Researchers from the University of Pavia in Italy have made an initial attempt to define the criteria for developing a novel method to calculate the LCoE of perovskite solar cells. They said they are trying to clarify the many models and assumptions that are used by academics to determine LCoE values for PV technologies.
“The variety of reported values, produced by different models, hinders the comparison between commercial and emerging PV technologies,” they said. “Despite similar lifetime and efficiency inputs, a huge spread of LCoE values was reported in 2021, due to different calculation and assumption approaches.”
The scientists noted the difficulty of providing final clear values for perovskite solar panels, as cell-to-module (CTM) efficiency losses occur when scaling up from the lab to the factory.
“Overall, these losses in performance have a negative impact on the determination of the LCoE for perovskite PVs, which is worsened by the lack of information regarding the performances of standard-sized modules,” they explained, noting that there is still much to be done with regard to increasing panel size. “The currently certified record efficiency of 25.7% is attained on a 0.096 cm2 area cell and the largest active area recorded for a perovskite solar module is 802 cm2 with an efficiency of 17.8%.”
The team presented LCoE models developed by the US Department of Energy's National Renewable Energy Laboratory (NREL) and the UK Department for Business, Energy and Industrial Strategy (BEIS), among others, to show all variables and assumptions. The scientists also noted the importance of defining a common approach to assessing the LCoE of perovskite PV systems.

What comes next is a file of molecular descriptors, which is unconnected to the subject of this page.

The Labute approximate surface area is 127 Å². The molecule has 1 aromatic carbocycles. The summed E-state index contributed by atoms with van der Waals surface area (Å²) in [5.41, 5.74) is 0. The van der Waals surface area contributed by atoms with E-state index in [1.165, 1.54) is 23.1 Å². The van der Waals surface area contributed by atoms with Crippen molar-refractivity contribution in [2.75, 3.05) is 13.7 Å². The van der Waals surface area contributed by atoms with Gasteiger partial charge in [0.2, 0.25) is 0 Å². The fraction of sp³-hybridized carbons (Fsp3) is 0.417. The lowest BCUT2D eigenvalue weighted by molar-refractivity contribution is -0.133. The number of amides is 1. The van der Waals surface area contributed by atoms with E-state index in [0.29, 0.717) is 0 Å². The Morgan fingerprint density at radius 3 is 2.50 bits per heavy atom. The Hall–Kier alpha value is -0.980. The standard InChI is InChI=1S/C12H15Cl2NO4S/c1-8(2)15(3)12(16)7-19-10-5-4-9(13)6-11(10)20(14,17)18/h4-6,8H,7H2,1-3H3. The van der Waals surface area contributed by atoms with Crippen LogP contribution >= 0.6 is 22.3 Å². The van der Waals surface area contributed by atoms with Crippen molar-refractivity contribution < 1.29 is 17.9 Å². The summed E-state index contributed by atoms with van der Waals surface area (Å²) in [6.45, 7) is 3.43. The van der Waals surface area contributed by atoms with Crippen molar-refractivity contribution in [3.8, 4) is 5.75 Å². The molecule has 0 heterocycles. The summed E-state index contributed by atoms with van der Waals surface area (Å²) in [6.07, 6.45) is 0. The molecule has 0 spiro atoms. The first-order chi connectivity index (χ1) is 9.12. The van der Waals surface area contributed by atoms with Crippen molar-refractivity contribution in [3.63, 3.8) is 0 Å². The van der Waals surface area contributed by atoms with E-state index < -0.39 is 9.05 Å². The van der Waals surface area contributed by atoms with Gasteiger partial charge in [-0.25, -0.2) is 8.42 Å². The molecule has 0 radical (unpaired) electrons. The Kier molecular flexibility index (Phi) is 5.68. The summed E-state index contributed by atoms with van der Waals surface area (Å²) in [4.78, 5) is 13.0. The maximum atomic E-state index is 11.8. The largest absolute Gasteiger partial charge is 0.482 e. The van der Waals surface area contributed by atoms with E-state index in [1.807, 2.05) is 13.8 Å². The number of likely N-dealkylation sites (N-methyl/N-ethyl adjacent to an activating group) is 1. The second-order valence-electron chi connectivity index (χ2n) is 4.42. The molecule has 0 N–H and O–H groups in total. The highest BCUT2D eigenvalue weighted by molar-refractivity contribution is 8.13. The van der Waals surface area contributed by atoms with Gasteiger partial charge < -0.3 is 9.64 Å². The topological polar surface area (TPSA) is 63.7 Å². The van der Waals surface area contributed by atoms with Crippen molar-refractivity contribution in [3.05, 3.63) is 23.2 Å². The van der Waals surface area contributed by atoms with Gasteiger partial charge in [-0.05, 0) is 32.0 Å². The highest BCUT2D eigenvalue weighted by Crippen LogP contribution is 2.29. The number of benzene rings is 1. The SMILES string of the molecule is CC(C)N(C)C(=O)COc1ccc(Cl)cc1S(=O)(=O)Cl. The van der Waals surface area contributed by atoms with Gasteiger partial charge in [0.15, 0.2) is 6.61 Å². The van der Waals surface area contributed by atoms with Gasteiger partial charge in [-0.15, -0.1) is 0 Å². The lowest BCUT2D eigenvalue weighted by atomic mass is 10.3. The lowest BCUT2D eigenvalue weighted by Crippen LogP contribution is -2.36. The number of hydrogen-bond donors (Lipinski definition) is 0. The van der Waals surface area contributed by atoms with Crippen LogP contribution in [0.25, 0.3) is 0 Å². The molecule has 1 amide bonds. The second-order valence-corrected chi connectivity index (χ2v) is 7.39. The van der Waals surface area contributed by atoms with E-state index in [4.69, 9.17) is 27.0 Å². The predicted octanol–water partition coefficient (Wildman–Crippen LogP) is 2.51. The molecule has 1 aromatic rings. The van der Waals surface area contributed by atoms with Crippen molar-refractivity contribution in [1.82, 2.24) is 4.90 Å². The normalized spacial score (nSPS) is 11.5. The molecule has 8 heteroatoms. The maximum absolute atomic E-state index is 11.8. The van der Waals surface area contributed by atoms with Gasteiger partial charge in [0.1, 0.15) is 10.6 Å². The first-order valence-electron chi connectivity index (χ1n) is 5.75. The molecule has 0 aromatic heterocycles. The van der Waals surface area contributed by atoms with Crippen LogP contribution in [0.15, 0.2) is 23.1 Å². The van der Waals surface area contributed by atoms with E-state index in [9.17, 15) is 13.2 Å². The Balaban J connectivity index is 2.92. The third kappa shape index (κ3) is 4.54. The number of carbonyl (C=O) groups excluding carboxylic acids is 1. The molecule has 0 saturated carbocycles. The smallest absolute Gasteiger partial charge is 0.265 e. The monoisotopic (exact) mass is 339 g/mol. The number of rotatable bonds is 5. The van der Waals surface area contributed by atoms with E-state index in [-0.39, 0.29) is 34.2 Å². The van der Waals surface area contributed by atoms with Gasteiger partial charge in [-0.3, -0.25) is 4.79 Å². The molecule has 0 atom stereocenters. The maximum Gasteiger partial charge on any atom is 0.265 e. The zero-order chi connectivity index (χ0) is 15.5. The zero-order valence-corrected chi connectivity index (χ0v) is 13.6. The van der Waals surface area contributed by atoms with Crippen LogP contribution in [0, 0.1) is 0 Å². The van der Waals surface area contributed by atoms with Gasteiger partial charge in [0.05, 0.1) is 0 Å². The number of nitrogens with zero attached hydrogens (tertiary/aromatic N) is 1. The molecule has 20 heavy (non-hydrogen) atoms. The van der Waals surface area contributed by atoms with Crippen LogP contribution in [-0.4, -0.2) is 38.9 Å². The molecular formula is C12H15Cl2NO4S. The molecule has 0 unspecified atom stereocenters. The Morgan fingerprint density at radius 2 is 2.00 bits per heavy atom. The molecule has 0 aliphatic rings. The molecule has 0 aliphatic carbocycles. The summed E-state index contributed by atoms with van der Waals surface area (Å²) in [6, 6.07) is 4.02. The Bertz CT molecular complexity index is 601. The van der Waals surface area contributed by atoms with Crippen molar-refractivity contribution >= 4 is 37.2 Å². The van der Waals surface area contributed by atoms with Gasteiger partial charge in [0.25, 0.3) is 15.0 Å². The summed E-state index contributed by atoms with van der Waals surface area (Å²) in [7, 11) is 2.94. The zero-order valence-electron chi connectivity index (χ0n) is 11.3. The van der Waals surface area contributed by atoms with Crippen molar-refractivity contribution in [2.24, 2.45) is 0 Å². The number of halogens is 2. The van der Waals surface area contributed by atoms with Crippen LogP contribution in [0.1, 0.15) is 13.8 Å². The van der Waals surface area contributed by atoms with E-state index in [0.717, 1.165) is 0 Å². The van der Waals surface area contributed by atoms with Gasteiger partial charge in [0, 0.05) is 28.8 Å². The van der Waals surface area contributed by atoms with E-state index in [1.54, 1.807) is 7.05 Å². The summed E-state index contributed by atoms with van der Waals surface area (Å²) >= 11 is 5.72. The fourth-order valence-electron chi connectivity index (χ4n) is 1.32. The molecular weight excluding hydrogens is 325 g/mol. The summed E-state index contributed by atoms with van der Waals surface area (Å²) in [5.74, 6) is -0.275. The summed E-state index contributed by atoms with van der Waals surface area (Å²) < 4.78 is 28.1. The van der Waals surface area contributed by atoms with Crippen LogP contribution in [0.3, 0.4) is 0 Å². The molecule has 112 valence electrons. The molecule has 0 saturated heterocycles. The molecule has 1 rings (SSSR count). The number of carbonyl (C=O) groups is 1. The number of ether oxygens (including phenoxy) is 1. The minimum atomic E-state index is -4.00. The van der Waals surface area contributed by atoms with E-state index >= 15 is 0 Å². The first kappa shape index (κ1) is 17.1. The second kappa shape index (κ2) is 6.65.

“The refinement of the assumptions regarding manufacturing costs and financial parameters is a critical factor for enabling a more reliable determination of LCoE values,” they said.
They suggested including new parameters such as real module performance, the degradation rate, and the costs for industrial production.
“We showed that there is still a large uncertainty regarding the exact value of perovskite LCoE, even though several studies reported the LCoE in a range between $0.03/kWh and $0.06/kWh,” they said.
The scientists presented their findings in “The levelized cost of electricity from perovskite photovoltaics,” which was recently published in Energy & Environmental Science.
“Overall, in the next few years the LCoE calculations will be important to set the agenda for an early commercialization or a pivotal strategy towards other applications of halide perovskites,” they said.
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